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Flights of Love

Schlink, Bernhard

1.476 Bewertungen bei GoodReads
ISBN 10: 0297829033 / ISBN 13: 9780297829034
Verlag: Weidenfeld & Nicolson, London, 2002
Gebraucht Zustand: Good paperback
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Uncorrected proof paperback copy. Minimal wear on spine head, leading corners and leading edges, with a further small blue stain on rear leading edge. A few superficial scores elsewhere on covers. Small stain on page block head; small smudge on FEP. Pages within are bright and clean with sound binding and clear text throughout. TS. Buchnummer des Verkäufers 259929

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Bibliografische Details

Titel: Flights of Love

Verlag: Weidenfeld & Nicolson, London

Erscheinungsdatum: 2002

Einband: paperback


Art des Buches: Used

Über diesen Titel


A mesmeric collection of stories about love. In his characteristically unsentimental, elegant and spare prose, Schlink unveils characters and relationships haunted by betrayal and guilt, in situations where self-examination is inescapable.

FLIGHTS OF LOVE consists of seven stories, all of them weaving around the idea of love - why people are drawn to it and why some run away. Schlink shows us, in turn, love as desire, love as confusion, love as a quick affair, love as a drastic life-changing rebellion, love as a force of habit, love as self-betrayal. The cumulative effect is a book which uses effortlessly beguiling language to examine the universal human desire to find a lasting loving relationship, however thwarted that desire ultimately is.


Flights of Love sees Bernhard Schlink build on the success of his international-bestselling debut novel The Reader with a clutch of short stories that tell of the variety of love, distilled into seven splinters of narrative. Despite its title, the collection represents no great departure for Schlink, who continues in a similarly unflighty vein to explore his country's modern history, contrasting mid-life crises with utopian visions to discover unlikely shades of love, streaked with guilt, shame or unconscionable pride. The pick of the seven, the opening "Girl with Lizard", depicts a remote male character who fixates on a painting of his father's, which he is to discover, like his father, has a familiarly unsavoury past, and which he is impelled to exorcise. In the book's centrepiece "Sugar Peas", architect and amateur painter Thomas finds that his trio of lovers avenge themselves on his profligacy after he is left wheelchair-bound by an accident. "The Other Man" sees a widower corresponding with his dead wife's unwitting lover and finding comfort through acquaintance. Less successfully, "The Circumcision" sees the pretext of a German man and his New York Jewish girlfriend to ponder huge, chewy rhetoric on the problems of reconciling the past, almost absent-mindedly concocting an improbable denouement.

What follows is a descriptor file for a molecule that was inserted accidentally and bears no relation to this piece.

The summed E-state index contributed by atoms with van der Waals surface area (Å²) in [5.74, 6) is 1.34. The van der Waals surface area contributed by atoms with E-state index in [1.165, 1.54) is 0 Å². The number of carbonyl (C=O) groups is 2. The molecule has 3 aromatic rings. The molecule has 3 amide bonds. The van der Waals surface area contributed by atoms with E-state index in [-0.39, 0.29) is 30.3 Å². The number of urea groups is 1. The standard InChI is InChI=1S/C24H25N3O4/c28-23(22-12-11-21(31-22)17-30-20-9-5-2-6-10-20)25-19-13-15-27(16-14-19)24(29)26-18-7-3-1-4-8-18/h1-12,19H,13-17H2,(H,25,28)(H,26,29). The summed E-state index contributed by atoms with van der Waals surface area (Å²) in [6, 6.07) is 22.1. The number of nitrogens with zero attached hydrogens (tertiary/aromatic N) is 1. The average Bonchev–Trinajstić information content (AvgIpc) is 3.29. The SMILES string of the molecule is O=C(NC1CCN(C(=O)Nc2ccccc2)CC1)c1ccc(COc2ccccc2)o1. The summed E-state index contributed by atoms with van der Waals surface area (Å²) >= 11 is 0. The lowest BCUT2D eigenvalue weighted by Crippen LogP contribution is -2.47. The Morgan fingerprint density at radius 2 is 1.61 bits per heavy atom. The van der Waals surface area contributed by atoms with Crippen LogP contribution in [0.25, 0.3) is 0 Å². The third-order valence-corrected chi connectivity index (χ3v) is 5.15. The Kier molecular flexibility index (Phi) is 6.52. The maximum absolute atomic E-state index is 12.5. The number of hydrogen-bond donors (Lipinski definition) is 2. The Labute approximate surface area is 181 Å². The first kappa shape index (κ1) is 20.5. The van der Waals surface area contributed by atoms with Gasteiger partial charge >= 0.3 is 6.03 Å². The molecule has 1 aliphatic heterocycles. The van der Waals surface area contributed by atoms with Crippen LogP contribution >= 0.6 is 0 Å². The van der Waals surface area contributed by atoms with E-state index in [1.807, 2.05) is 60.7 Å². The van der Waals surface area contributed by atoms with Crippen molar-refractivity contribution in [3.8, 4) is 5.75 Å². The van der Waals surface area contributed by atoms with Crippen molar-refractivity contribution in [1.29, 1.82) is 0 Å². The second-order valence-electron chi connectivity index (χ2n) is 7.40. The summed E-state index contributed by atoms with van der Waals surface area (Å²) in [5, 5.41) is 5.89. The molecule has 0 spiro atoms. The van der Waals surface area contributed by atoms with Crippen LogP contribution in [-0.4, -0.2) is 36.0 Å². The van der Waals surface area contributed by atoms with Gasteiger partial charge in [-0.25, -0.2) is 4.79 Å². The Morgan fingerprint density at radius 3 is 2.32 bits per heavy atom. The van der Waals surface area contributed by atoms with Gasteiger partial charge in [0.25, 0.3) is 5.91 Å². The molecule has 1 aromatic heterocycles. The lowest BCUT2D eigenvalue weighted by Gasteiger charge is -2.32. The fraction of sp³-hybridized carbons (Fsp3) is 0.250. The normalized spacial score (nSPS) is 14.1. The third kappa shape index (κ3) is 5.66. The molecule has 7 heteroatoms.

And this is the weakness of the collection. Too often, Schlink presents scenarios rather than scenes, more intent on dislocated dilemma than language. In keeping with his legal training, he discerns lines of attack perhaps more suited to a drama, or perhaps a courtroom drama, than fiction. There can be no doubting Schlink's storytelling acumen, or his undertaking to tackle the complicated identity of modern Germany. What are increasingly exposed, though, are the supporting mechanisms which frequently serve to reinforce, rather than challenge, our assumptions. Books such as Walter Abish's How German Is It and John Scott's The Architect have demonstrated how such preoccupations can be artfully whipped into stimulating fiction. Schlink's minimalist pieces, while well crafted, generally lack both intimacy and humour, resulting in unleavened fodder, weighed down by intent. --David Vincent

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